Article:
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Scribe (Copyist, Secretary, Accountant--see also
The Scribe differs from Author or Artist in one significant way: scribes copy existing works rather than create new ones. The Hebrew scribes were originally secretaries who wrote down the preaching’s of the prophets, but evolved into a priestly class charged with writing and maintaining the laws and records, copying previous scrolls, and committing oral traditions to paper. Medieval Christian scribes copied manuscripts and helped preserve learning. In India, the sages who compiled the Vedas are known as vyasa, a Sanskrit word that means "collector" but could be translated as "scribe." We can expand the definition to cover modern journalists, who also record the existing knowledge and information of their day and uncover secrets (investigative reporters). And we would also have to include that largely anonymous horde of copiers who are busy uploading everything imaginable onto the Internet in the hope of preserving it by distributing it to millions. What makes the Internet the modern equivalent of the medieval scriptorium is that so much information is transcribed onto it not for personal gain but for the sheer joy of preserving and sharing these artifacts with the rest of the world.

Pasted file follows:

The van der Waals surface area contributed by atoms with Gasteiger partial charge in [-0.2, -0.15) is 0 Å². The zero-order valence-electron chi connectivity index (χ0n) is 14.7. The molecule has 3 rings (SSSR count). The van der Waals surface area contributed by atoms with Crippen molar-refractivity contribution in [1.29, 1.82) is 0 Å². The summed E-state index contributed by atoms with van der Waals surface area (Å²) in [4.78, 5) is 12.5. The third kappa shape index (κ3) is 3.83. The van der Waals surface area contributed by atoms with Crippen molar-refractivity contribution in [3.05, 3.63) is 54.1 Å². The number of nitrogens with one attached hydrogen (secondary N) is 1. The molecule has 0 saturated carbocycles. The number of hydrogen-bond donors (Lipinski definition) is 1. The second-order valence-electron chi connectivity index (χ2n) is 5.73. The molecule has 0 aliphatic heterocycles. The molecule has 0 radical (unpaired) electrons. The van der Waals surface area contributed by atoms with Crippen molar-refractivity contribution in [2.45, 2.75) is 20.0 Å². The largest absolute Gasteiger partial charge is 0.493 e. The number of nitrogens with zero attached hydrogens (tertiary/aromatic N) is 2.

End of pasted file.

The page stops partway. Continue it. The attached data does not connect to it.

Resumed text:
The shadow aspect of the Scribe can manifest in altering facts, plagiarizing, or selling information that belongs to others.

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